E-commerce is breaking what seemed to be an “iron law” of international economics: that exporting was possible only for large companies. Today, while fewer than 5 percent of U.S. companies export, 97 percent of U.S. eBay sellers do. In a new survey of more than 3,000 developing country companies, my firm Nextrade Group finds that half of small online sellers export (while only 20 percent of small offline sellers do), and that more than 60 percent of online sellers export to two or more markets (as opposed to offline sellers, who tend to export to only one market).
Workers manufacture car dash mats at a maquiladora belonging to the TECMA group in Ciudad Juarez, Mexico, Dec. 27, 2013. Photo by Ivan Pierre Aguirre/Associated Press.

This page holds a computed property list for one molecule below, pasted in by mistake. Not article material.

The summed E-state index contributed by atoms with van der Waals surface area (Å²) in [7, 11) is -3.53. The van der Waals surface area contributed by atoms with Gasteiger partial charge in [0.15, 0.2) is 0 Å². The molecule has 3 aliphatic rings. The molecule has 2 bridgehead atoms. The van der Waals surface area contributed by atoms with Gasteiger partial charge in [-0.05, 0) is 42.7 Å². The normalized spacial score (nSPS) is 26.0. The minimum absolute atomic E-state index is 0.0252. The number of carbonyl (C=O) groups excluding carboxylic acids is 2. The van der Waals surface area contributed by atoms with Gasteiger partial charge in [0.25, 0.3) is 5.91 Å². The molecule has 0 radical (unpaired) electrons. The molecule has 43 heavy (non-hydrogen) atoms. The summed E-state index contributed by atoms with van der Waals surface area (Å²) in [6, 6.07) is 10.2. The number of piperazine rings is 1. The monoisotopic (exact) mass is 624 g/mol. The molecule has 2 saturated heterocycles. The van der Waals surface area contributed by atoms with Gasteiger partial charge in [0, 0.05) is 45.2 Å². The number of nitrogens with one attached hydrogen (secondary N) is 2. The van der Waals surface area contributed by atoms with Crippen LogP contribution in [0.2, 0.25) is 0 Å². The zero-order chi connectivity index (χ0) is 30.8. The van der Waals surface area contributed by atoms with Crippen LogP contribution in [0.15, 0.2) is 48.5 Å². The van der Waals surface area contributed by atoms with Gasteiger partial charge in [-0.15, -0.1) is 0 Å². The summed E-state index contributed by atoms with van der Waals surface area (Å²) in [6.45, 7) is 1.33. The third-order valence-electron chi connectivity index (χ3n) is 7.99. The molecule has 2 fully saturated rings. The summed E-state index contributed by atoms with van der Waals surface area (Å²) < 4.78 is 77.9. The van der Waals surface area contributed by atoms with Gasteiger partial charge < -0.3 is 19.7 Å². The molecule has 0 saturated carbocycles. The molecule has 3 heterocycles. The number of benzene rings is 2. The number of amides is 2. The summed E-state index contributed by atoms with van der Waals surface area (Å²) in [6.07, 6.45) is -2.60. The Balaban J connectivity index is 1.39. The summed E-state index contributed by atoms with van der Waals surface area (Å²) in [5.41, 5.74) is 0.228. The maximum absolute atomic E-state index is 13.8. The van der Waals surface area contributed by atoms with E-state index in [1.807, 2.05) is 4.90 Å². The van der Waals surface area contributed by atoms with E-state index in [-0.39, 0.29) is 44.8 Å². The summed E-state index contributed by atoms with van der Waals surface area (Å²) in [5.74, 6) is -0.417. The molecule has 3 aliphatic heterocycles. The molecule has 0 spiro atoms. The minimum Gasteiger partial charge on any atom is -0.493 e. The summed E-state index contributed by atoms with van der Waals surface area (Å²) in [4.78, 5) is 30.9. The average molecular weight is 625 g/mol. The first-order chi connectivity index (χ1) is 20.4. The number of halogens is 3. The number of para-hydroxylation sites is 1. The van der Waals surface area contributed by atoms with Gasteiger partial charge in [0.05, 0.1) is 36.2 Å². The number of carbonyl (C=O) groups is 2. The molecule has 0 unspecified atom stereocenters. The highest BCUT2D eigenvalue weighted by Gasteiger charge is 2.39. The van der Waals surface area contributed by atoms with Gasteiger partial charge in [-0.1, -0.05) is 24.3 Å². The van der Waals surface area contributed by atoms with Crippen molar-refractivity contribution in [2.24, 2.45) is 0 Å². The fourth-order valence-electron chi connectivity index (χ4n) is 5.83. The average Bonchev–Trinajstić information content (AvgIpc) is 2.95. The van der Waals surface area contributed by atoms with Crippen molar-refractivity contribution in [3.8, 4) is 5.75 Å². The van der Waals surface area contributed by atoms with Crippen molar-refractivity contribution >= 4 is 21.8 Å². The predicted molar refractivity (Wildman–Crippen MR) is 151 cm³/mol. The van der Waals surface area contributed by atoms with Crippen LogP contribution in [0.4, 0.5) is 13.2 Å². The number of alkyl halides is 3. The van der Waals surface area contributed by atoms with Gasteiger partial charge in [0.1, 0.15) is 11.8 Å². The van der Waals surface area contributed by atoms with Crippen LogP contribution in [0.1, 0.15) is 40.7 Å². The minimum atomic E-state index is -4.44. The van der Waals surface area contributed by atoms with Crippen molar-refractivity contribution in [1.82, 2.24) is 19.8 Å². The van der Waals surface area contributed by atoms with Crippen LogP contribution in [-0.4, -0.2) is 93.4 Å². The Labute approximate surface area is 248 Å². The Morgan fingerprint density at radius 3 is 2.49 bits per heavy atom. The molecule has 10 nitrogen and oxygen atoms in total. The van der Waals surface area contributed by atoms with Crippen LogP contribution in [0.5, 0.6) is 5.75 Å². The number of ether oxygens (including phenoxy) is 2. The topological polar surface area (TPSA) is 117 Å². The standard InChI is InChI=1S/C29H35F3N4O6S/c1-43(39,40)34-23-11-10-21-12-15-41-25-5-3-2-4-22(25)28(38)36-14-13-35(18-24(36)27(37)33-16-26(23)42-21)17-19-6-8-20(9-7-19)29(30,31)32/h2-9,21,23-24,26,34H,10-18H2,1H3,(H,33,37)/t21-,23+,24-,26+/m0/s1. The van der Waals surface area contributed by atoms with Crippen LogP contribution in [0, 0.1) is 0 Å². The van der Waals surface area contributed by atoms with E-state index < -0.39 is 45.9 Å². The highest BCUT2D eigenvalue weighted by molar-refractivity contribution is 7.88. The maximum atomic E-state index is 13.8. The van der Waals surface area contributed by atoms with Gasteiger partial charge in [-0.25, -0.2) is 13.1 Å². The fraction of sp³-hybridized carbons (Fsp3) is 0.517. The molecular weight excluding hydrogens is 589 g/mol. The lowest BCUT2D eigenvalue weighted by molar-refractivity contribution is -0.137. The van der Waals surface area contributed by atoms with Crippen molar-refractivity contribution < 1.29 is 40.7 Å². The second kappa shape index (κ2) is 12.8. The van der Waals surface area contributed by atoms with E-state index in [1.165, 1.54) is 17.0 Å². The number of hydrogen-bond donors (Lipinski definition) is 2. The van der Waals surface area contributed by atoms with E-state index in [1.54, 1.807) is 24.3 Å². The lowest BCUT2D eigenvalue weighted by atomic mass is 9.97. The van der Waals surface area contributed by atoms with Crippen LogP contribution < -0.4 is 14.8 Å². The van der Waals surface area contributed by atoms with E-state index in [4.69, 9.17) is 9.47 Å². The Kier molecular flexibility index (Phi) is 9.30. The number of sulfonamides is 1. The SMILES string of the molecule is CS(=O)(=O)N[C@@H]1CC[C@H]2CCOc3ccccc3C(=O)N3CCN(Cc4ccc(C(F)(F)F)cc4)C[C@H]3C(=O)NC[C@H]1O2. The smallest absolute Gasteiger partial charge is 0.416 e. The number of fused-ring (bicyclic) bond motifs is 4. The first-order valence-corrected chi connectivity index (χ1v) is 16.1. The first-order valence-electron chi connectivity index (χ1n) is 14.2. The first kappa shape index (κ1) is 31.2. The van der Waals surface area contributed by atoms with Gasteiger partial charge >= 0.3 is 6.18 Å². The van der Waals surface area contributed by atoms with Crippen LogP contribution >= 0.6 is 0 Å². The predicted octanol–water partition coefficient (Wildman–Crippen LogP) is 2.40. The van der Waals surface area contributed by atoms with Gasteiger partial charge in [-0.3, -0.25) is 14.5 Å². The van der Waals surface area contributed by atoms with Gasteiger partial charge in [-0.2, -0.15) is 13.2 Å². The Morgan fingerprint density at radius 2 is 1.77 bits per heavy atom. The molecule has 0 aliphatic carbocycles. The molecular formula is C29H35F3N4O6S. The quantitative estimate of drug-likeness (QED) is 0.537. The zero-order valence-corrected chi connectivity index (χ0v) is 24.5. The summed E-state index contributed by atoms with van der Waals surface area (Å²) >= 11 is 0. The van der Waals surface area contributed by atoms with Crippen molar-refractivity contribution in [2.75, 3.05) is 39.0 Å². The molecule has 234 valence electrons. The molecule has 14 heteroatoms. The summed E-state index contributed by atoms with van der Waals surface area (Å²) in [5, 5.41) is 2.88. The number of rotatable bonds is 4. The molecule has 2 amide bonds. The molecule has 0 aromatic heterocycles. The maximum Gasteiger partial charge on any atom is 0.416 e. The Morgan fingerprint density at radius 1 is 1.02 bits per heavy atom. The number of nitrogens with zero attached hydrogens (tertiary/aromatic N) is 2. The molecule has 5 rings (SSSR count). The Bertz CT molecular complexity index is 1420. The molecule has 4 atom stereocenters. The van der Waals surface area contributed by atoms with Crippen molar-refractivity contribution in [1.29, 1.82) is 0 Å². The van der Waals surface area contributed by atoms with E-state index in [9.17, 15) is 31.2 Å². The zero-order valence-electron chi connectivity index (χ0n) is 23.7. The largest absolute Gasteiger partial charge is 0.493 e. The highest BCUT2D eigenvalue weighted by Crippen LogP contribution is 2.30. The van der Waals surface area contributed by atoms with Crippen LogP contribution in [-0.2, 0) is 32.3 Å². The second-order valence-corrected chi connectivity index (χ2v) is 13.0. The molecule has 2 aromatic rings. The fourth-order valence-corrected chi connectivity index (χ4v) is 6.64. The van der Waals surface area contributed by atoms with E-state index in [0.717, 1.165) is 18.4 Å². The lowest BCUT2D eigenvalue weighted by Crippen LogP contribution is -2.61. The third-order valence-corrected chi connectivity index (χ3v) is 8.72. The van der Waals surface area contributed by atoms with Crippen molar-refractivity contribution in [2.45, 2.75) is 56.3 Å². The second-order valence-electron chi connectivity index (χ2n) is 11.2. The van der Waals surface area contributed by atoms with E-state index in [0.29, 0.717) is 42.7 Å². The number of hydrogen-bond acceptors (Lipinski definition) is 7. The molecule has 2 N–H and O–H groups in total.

Companies today are born global because they are born digital. Which makes this a historic time. We are at the verge of creating a global equivalent of a medieval town square where small sellers and buyers come together to transact. It is a market where anyone can sell to anyone, anywhere, anytime.
While e-commerce enables developing countries to leapfrog to the 21st century’s technology-powered world economy, countries like the United States are particularly well-placed to benefit. We already have the connectivity, logistics, online services from payments to finance to cutting-edge online services, intellectual property, and people with wide-spread digital skills, which developing economies lack.